Berlin's Invisible Gentrifiers
I still think sometimes about the Berlin apartment I came so close to buying this spring. With herringbone parquet floors and a big sunny balcony looking out over birches and pines, its two rooms cost around half the price of London’s cheapest studio. The subway was round the corner, and a huge new park was so close I could almost have flicked a beer mat into it from the kitchen window. After years of shuttling between Britain and Germany, I’d have finally had a permanent Berlin base (for a few months annually) that was also rentable to tourists via the Internet when I wasn’t in town.
Talking to Berlin friends, however, I realized that buying the flat would have turned me into one of the city’s current villains: the locust-like out of town buyer who is supposedly stripping the city of attractive property, leaving only stubble and chaff for the locals. With a glut of Berlin holiday apartments available online – some estimates place the number as high as 25,000 – some feel tourist accommodation is actually damaging the city.
In central neighborhoods filled with handsome early 20th century tenements such as Prenzlauer Berg, Kreuzberg and Mitte, so many apartments have become holiday rentals that some buildings now have more temporary than permanent residents. Inevitably, this means full-time locals sometimes struggle to find affordable places to live. This is of course a version of a story being told all over the world – what makes Berlin slightly different is that the gentrification bogeymen blamed for rising prices are often rumored to not even live there.
People walk through the streets at the traditional MyFest street festival in Berlin's Kreuzberg district. (Fabrizio Bensch/Reuters)
This focus on buying apartments for holiday rentals, rather than long-term lets, might sound weird to an outsider. It’s so common because anyone seeking to make a quick, easy buck would run screaming from the average German rental contract like it’s a nail bomb about to blow. As things stand, Germany is a renter’s paradise. Sign a rental contract and the apartment’s essentially yours – landlords can only evict you by chasing you through the courts for unpaid rent, or if they prove they want to move in themselves.
Landlords can’t even make tenants leave when they sell. It’s up to new buyers to chase existing tenants out themselves, again by proving that they plan to move in. Rent rises on apartments with existing tenants are also severely restricted, meaning landlords face fines if they push rents beyond levels deemed acceptable by local market experts.
All this makes German property less attractive to absentee landlords – find a cheap looking flat on the market and it generally has long-standing tenants in it paying a peppercorn rent. These tough laws might be seen by the profit-hungry as a way of stiffing landlords, but they have worked brilliantly to ensure fair, stable rents across the country and (until now) saved Germany from housing bubbles like the ones currently bursting across the West. In a city where (as of last year) 90 percent of residents rented, they certainly make city life that much more liveable for the majority.
Still, it’s easy to see why landlords might snap up unoccupied apartments, and prefer tourist one-night stands to the long-term commitment of a tenant. Not only do they maintain control, they can also charge whatever the market will stand per night (though if you check out Airbnb, you’ll see that Berlin rates are generally reasonable). These ruses seriously irk locals, however, and as an unfair consequence, Berlin is experiencing a reported wave of Touristenhass ("tourist hate"), perhaps a rather overstated term for what boils down to grumbling, plus graffiti shouting things like "no more rolling suitcases."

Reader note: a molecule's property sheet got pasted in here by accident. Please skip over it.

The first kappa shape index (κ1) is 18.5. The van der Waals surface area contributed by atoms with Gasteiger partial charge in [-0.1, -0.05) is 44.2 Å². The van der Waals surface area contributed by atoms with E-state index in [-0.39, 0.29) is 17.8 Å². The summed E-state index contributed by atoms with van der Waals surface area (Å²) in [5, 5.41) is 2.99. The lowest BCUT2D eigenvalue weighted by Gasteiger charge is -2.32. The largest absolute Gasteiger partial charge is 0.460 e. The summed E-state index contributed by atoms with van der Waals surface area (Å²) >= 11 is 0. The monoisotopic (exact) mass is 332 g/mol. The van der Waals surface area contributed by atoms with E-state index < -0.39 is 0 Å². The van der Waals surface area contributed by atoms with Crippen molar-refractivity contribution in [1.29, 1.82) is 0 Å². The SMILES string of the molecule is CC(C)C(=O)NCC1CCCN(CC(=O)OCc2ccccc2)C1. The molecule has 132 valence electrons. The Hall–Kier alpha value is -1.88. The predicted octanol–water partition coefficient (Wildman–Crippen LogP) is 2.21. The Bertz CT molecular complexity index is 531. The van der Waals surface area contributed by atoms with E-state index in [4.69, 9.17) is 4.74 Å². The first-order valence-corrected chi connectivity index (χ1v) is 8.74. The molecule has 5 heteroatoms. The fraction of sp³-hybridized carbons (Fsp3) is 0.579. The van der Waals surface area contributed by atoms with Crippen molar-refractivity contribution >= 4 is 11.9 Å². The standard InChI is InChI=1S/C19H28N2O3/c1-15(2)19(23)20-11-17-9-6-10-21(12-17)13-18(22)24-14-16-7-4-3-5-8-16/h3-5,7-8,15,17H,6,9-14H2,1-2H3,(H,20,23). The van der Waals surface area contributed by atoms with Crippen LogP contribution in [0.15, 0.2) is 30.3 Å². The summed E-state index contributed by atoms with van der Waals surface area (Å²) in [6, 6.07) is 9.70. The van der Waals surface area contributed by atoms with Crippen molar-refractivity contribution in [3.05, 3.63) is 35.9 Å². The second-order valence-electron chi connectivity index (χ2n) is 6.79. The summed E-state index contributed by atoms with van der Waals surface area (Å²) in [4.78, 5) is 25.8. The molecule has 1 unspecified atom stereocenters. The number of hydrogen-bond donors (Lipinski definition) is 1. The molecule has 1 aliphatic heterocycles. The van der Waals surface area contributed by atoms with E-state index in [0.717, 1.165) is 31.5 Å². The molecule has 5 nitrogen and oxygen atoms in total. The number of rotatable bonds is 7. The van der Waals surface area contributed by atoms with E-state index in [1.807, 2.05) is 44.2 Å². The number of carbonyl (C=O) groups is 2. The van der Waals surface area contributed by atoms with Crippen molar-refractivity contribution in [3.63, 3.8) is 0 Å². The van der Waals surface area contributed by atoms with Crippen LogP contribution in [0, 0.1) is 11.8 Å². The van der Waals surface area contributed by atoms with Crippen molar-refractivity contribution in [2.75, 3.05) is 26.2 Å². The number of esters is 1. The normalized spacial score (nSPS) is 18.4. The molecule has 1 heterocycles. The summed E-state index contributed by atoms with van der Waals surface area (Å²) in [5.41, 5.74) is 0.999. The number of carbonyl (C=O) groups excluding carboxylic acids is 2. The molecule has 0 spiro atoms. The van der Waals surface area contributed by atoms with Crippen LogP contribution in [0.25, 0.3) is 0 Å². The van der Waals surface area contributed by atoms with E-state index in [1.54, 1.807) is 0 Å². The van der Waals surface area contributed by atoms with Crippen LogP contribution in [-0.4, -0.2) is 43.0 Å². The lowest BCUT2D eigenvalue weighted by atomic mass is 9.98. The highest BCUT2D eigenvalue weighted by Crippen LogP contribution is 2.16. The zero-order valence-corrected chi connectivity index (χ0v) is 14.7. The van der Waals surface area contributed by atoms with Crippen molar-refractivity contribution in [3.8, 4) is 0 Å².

Temporary guests in private accommodation can be antisocial, but some commentators have also detected an ugly note of xenophobia in the anti-tourist backlash. The wonderfully named writer David Hugendick commented recently in Die Zeit (German language link) that in areas popular with tourists:
Suddenly complaints are not just about vomit in the entrance hall, but around who did it. Indigenous German drunks are [treated as] local color in need of conservation, while Spanish students should just go back and puke where they came from.
While Berliners can indeed be a grumpy lot (their classic quality is supposed to be a form of bad-tempered wit), something clearly needs to change. It’s not likely to be Germany’s rental laws – in fact things are swinging the other way. This summer, the Berlin Senate has been debating the introduction of compulsory holiday apartment permits, possibly backed up with EUR 50,000 fines for illegal lets. Hamburg brought in similar laws earlier this year, and is already threatening unofficial tourist hosts with court appearances. Implementing the law would prove complex, nonetheless. The damaging social effect of an entrepreneur taking 10 flats off the rental market is easier to demonstrate, but what about, say, a family in town seven months a year cutting their expenses with a few months sub-letting? With grey areas everywhere, the authorities are setting themselves up for a tough, complex fight.
Whatever happens, I’ve decided I’d rather stay out. I withdrew my offer on the apartment, which apparently went to the parents of a Humboldt University freshman the very same day. I don’t regret letting it go. It was partly low rent that drew me here first, and I don’t want my sucking one more flat off the rental market to help further hasten its disappearance from the scene. Rents will rise without me, of course, but I just don’t feel comfortable both missing Berlin’s past and speeding its demise at the same time.
Top image: People queue up at reopened Konnopke's Imbiss snack bar in Berlin. (Tobias Schwarz/Reuters)